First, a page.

Common myths about nuclear energy waste

Nuclear energy has been lampooned, criticized, and satirized so much in our culture that it’s difficult to tell fact from fiction. Unfortunately, you can find a great deal of misinformation regarding nuclear energy waste.

Some readers may already be familiar with these common myths about nuclear energy waste.

We Don’t Know What To Do With All Our Nuclear Waste

Though the scientific community knows where to store all the nuclear waste accrued on Earth, many people remain concerned that the planet will soon become overcrowded with loose, forgotten barrels of waste. People fear the impact a nuclear waste-heavy environment will have on them. But this concern is baseless.

People can safely store high-level waste (HLW) underground in geological disposal facilities (GDFs). You can find these spaces, typically more than 650 feet underground, in countries all around the world, including Finland, Sweden, and the United States.

Though nuclear energy has lead to ecological disasters, it’s unlikely any problems will stem from stored waste.

There Is No Way to Safely Transfer Nuclear Waste

Nuclear waste, despite what rumors say, is perfectly safe to transport. People have shipped tens of thousands of shipments of HLW worldwide. In all that time, we’ve never seen an instance of radioactive release harming people, property, or the environment.

Even when under the most extreme weather conditions, the packages that store waste are shielded from radiation and contamination.

All Nuclear Waste Is Dangerous For Tens of Thousands of Years

When people imagine nuclear waste, they imagine glowing green rods that maintain their radioactivity for thousands of years. If a person believes this, they’ve been duped by the   While some pieces of radioactive waste do remain radioactive for tens of thousands of years, that accounts for a very small portion of the overall waste.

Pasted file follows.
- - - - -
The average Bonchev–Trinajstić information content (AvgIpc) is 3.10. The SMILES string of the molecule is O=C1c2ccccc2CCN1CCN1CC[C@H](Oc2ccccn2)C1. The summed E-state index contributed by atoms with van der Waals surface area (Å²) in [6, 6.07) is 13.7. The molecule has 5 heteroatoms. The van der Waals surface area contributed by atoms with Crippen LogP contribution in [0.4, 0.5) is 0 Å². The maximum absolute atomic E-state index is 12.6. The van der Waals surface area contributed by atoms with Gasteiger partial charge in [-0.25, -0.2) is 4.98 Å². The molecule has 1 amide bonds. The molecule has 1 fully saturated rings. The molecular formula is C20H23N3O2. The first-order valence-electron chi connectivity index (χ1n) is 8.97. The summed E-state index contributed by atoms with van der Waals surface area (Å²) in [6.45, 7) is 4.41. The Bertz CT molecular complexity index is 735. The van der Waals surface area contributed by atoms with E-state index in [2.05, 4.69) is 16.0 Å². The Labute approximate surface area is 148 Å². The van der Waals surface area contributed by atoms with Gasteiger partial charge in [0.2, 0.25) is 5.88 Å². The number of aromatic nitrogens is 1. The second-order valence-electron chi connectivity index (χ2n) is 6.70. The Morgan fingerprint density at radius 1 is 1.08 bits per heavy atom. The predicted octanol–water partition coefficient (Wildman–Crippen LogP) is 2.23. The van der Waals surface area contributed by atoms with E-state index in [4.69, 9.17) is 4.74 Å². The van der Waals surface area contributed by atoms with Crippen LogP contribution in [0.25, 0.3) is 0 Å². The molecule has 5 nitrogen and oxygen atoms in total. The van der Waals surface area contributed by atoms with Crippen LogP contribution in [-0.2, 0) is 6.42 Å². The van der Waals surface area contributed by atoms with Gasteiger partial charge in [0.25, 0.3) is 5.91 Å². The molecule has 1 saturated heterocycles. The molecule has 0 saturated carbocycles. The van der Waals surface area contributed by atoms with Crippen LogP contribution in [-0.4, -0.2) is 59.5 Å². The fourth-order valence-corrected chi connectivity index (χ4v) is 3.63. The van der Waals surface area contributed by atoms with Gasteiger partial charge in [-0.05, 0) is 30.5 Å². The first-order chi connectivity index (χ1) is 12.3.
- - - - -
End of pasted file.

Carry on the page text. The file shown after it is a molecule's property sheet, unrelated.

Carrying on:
Most nuclear waste loses its radioactivity after tens of years. Once this happens, people can safely store it outside of GDFs, while the small fraction of intensely radioactive waste must remain there for centuries to come.

Waste Might Emerge From Geological Repositories and Harm Future Generations

It’s almost insulting to assume radiation scientists, geologists, and engineers haven’t created GDFs that can stand the test of time. Multidisciplinary experts have made it their lives’ work to build GDFs that can last as long as the radiation they store.

GDFs offer multiple layers of protection, with storage solutions created to protect against any movement, including earthquakes. Though we haven’t had thousands of years to test their efficacy, people can sleep well knowing that they’re protected by the greatest minds around.

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  • On the PULSE is an online media outlet in Northcentral, Pennsylvania. We specialize in in-depth journalism, human interest content and video features. Our mission is to build engagement in community through local news.

On the PULSE

On the PULSE is an online media outlet in Northcentral, Pennsylvania. We specialize in in-depth journalism, human interest content and video features. Our mission is to build engagement in community through local news.